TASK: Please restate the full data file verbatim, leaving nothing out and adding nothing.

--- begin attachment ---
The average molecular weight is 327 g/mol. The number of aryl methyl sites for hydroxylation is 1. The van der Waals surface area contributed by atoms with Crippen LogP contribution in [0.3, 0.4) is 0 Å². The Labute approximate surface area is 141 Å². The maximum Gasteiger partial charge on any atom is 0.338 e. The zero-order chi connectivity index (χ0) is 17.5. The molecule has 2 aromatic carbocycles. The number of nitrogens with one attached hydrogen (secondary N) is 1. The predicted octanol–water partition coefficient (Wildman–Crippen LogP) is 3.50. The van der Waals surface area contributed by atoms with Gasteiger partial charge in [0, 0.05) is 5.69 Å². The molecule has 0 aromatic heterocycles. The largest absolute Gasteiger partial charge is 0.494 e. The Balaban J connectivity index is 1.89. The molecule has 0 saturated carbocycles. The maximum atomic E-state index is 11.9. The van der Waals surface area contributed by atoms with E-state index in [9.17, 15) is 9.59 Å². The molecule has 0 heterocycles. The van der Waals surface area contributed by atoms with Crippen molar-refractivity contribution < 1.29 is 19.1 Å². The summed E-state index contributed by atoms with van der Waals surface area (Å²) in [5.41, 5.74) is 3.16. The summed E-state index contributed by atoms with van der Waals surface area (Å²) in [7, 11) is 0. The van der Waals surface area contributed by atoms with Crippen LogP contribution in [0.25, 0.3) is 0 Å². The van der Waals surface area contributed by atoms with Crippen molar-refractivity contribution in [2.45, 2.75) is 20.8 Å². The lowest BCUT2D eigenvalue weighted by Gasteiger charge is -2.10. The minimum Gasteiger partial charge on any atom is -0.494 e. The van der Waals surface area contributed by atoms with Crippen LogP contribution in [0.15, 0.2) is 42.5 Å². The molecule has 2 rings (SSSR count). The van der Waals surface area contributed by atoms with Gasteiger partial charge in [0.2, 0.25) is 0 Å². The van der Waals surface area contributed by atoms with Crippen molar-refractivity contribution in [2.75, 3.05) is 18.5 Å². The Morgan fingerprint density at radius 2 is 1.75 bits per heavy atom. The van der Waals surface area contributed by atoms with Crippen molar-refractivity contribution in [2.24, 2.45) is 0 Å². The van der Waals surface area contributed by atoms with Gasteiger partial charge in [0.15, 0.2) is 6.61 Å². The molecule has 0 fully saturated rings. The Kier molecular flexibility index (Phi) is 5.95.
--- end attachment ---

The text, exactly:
The average molecular weight is 327 g/mol. The number of aryl methyl sites for hydroxylation is 1. The van der Waals surface area contributed by atoms with Crippen LogP contribution in [0.3, 0.4) is 0 Å². The Labute approximate surface area is 141 Å². The maximum Gasteiger partial charge on any atom is 0.338 e. The zero-order chi connectivity index (χ0) is 17.5. The molecule has 2 aromatic carbocycles. The number of nitrogens with one attached hydrogen (secondary N) is 1. The predicted octanol–water partition coefficient (Wildman–Crippen LogP) is 3.50. The van der Waals surface area contributed by atoms with Gasteiger partial charge in [0, 0.05) is 5.69 Å². The molecule has 0 aromatic heterocycles. The largest absolute Gasteiger partial charge is 0.494 e. The Balaban J connectivity index is 1.89. The molecule has 0 saturated carbocycles. The maximum atomic E-state index is 11.9. The van der Waals surface area contributed by atoms with E-state index in [9.17, 15) is 9.59 Å². The molecule has 0 heterocycles. The van der Waals surface area contributed by atoms with Crippen molar-refractivity contribution < 1.29 is 19.1 Å². The summed E-state index contributed by atoms with van der Waals surface area (Å²) in [5.41, 5.74) is 3.16. The summed E-state index contributed by atoms with van der Waals surface area (Å²) in [7, 11) is 0. The van der Waals surface area contributed by atoms with Crippen LogP contribution in [0.25, 0.3) is 0 Å². The van der Waals surface area contributed by atoms with Crippen molar-refractivity contribution in [2.45, 2.75) is 20.8 Å². The lowest BCUT2D eigenvalue weighted by Gasteiger charge is -2.10. The minimum Gasteiger partial charge on any atom is -0.494 e. The van der Waals surface area contributed by atoms with Crippen LogP contribution in [0.15, 0.2) is 42.5 Å². The molecule has 2 rings (SSSR count). The van der Waals surface area contributed by atoms with Gasteiger partial charge in [0.2, 0.25) is 0 Å². The van der Waals surface area contributed by atoms with Crippen molar-refractivity contribution in [2.75, 3.05) is 18.5 Å². The Morgan fingerprint density at radius 2 is 1.75 bits per heavy atom. The van der Waals surface area contributed by atoms with Crippen molar-refractivity contribution in [2.24, 2.45) is 0 Å². The van der Waals surface area contributed by atoms with Gasteiger partial charge in [0.15, 0.2) is 6.61 Å². The molecule has 0 fully saturated rings. The Kier molecular flexibility index (Phi) is 5.95.